The second option is not to mention my GPA in my resume. Instead, I can express my professionalism, skills, and knowledge. The resume will be the only thing that seals my fate in the financial world rests on, so I have to convince the company why I am exceptional. I will have to mention the opportunity in the management degree, which fortifies my credibly. I will not be lying, so my credibility will not be up for questioning. If I manage to secure a position in the company, I will have to work twice as hard as the other employees, so I do not become expendable. If I work hard and manage to rise in the ranks of the company, my integrity will not be up for questioning because I will have two fallbacks, being a hard worker, and also two professional experiences. There will be no legal or ethical implications if I have to choose this option, and as a result, my future will be sealed.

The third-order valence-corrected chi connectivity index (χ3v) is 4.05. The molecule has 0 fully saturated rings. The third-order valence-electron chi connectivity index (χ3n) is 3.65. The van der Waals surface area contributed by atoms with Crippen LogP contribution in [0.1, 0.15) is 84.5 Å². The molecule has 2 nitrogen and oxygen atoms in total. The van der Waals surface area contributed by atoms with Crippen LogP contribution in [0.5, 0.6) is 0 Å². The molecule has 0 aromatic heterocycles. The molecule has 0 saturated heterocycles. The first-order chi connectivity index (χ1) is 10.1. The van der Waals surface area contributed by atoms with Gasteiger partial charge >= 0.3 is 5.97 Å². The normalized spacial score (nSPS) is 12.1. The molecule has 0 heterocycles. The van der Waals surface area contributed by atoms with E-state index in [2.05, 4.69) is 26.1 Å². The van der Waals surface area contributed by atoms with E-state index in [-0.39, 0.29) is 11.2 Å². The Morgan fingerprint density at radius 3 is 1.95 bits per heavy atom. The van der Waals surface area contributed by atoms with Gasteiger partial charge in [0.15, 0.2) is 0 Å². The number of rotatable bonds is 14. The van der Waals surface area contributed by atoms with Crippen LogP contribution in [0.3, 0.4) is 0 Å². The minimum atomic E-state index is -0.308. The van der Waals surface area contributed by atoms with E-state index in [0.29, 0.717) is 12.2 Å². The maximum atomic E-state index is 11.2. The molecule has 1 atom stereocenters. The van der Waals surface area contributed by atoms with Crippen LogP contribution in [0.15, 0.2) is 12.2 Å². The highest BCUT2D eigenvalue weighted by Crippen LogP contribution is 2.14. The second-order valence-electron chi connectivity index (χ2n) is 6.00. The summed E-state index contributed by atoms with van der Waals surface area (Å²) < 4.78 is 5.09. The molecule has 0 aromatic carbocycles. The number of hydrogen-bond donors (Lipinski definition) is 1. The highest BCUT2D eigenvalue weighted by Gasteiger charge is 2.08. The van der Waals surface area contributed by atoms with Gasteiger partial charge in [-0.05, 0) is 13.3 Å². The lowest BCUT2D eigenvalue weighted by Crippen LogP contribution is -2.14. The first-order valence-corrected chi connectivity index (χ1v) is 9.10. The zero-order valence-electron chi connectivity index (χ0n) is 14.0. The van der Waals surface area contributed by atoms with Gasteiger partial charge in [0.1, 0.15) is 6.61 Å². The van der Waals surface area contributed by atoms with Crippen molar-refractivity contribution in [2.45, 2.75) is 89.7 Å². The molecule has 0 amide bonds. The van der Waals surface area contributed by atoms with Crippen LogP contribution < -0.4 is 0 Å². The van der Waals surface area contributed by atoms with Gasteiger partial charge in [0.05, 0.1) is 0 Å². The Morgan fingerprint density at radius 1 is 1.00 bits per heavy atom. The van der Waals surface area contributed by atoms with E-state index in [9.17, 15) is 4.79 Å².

Suppose the company discovers that I did not mention my GPA even after I have been part of its team, I am liable to sue them because the justice theory can be argued out. I did not break any moral or legal grounds by not mentioning my GPA scores in the resume. I was only exploring my liberty to equal employment opportunity, and I would be working twice as hard to support it, so my premises are justified (Arndt n.p). From the perspective of the categorical imperative, my choice of not mentioning my GPA scores cannot be put to question. I was only acting so that my future could not be compromised, and it will be justified because I stuck to my word by working twice as hard and also being a valuable asset to the company by having degrees in finance and management.